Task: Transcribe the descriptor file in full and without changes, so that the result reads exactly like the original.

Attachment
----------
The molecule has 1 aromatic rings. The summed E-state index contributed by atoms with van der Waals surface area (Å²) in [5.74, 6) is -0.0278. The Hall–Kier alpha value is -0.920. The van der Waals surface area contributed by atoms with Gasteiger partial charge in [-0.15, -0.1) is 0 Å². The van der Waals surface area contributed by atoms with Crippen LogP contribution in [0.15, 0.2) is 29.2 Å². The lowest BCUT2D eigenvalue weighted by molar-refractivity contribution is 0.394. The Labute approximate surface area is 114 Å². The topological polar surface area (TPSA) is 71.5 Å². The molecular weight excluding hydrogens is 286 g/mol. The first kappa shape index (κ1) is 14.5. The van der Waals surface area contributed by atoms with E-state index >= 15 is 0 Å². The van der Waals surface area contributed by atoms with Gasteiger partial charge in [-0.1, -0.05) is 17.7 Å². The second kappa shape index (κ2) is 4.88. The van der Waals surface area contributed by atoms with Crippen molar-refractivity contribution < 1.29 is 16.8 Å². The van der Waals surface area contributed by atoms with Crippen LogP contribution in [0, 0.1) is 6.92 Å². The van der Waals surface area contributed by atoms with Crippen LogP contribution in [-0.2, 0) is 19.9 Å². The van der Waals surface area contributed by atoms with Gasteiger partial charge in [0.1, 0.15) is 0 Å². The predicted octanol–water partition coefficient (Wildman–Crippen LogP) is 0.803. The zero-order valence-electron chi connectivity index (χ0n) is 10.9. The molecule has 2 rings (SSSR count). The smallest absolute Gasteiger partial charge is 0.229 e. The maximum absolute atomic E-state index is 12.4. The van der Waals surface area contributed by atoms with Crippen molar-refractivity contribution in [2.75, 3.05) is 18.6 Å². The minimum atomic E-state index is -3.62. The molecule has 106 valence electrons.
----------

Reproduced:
The molecule has 1 aromatic rings. The summed E-state index contributed by atoms with van der Waals surface area (Å²) in [5.74, 6) is -0.0278. The Hall–Kier alpha value is -0.920. The van der Waals surface area contributed by atoms with Gasteiger partial charge in [-0.15, -0.1) is 0 Å². The van der Waals surface area contributed by atoms with Crippen LogP contribution in [0.15, 0.2) is 29.2 Å². The lowest BCUT2D eigenvalue weighted by molar-refractivity contribution is 0.394. The Labute approximate surface area is 114 Å². The topological polar surface area (TPSA) is 71.5 Å². The molecular weight excluding hydrogens is 286 g/mol. The first kappa shape index (κ1) is 14.5. The van der Waals surface area contributed by atoms with E-state index >= 15 is 0 Å². The van der Waals surface area contributed by atoms with Gasteiger partial charge in [-0.1, -0.05) is 17.7 Å². The second kappa shape index (κ2) is 4.88. The van der Waals surface area contributed by atoms with Crippen molar-refractivity contribution < 1.29 is 16.8 Å². The van der Waals surface area contributed by atoms with Crippen LogP contribution in [0, 0.1) is 6.92 Å². The van der Waals surface area contributed by atoms with Crippen LogP contribution in [-0.2, 0) is 19.9 Å². The van der Waals surface area contributed by atoms with Gasteiger partial charge in [0.1, 0.15) is 0 Å². The predicted octanol–water partition coefficient (Wildman–Crippen LogP) is 0.803. The zero-order valence-electron chi connectivity index (χ0n) is 10.9. The molecule has 2 rings (SSSR count). The smallest absolute Gasteiger partial charge is 0.229 e. The maximum absolute atomic E-state index is 12.4. The van der Waals surface area contributed by atoms with Crippen molar-refractivity contribution in [2.75, 3.05) is 18.6 Å². The minimum atomic E-state index is -3.62. The molecule has 106 valence electrons.